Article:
View Full Version : What happens when you go in for a diagnosis?

07-09-16, 05:22 PM
I am going in this Wednesday and have a list to give to my doctor, but I'm wondering if you could help me to know what to expect? I'm anxious thinking that the dr won't believe me because I'm 45 years old and have never spoke about it. I'm a 2nd grade teacher and I just keep up with my coping skills anymore and it's been affecting my work.


07-10-16, 02:18 PM
Will you be consulting with a psychiatrist or a family doctor/generalist? If it's your GP they might refer you to a mental health professional after seeing you for assesment.

Usually it is diagnosed through an interview with you and someone who knows you well from childhood. You might receive questionnaires (related to ADHD or other psychological issues) to fill and sometimes they will ask a family member to complete one as well.

Tests are sometimes given (optional and not a diagnosis tool, primarly to rule out medical conditions, learning disabilities, etc) such as a blood test, neuropsychological eval and more. Given that you will bring a list, he might read it then ask you questions. Or ask you to read it to him and clarify some details.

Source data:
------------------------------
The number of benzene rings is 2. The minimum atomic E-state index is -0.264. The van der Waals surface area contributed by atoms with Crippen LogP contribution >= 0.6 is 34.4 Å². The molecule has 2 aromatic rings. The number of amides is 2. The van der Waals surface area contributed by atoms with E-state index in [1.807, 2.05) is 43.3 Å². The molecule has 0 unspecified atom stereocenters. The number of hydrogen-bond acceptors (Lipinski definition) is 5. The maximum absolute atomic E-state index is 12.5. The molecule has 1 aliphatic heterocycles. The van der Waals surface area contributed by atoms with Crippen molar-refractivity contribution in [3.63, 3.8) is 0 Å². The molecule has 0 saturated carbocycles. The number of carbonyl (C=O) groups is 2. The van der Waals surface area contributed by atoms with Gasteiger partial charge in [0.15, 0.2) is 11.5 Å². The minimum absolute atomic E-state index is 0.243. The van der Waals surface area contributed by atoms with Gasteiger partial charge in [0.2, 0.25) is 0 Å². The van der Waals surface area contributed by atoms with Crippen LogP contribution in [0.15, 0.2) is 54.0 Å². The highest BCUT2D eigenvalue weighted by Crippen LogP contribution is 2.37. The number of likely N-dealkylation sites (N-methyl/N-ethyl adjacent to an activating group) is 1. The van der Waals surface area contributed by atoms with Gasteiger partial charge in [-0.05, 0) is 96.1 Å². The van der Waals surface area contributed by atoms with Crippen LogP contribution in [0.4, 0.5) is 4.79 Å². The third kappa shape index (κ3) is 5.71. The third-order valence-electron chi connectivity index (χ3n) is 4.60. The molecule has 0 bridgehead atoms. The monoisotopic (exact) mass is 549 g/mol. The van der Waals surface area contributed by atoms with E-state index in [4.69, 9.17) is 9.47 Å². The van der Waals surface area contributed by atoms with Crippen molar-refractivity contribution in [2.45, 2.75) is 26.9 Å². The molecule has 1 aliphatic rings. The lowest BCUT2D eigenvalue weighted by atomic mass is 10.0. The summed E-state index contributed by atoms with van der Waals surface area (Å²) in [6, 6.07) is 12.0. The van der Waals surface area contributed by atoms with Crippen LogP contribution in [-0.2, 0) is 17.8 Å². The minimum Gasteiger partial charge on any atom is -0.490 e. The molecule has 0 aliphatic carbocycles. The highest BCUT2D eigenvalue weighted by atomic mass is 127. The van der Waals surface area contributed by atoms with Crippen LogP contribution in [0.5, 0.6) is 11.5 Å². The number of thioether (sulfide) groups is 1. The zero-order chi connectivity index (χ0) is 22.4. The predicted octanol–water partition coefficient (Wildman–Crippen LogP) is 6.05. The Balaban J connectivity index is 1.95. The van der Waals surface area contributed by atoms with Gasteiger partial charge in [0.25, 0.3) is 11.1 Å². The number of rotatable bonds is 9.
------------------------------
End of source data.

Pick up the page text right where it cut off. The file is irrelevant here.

Life history will be talked about: how you were as a kid, if you struggled with other problems, mental health history in your family, how it affects you know (be prepared to give examples, I advise you to break it down in differents aspects: school, work, money, driving, hobbies, relationships).

It's normally pretty directed so you won't have to explain all the whole time. If you come accompanied, he will probably ask for that person's insight. It can be a good idea to bring old school reports if you have any.

Trust the process and don't worry, a lot of people get diagnosed later in life . Whether it's ADHD or something else, you have the right to know what's up and as a patient the freddom to get a second opinion if you feel the need.

07-12-16, 06:03 PM
I think a couple of things that help and smooth out the process of consulting with a Psyciatrist are as follows.
They are looking at patterns of behaviour. Don't be put off by the process, it's really quite liberating for someone to ask all those little nagging question that you never really understood why they existed. As said above, I find this simplifies the process, bring out old report cards and delve into those memories of youth. It's a good starting board of understanding because there's probably so much to examine.

It's probably very hard in a way but in the end, if ADD is a real handicap, it's well worth it.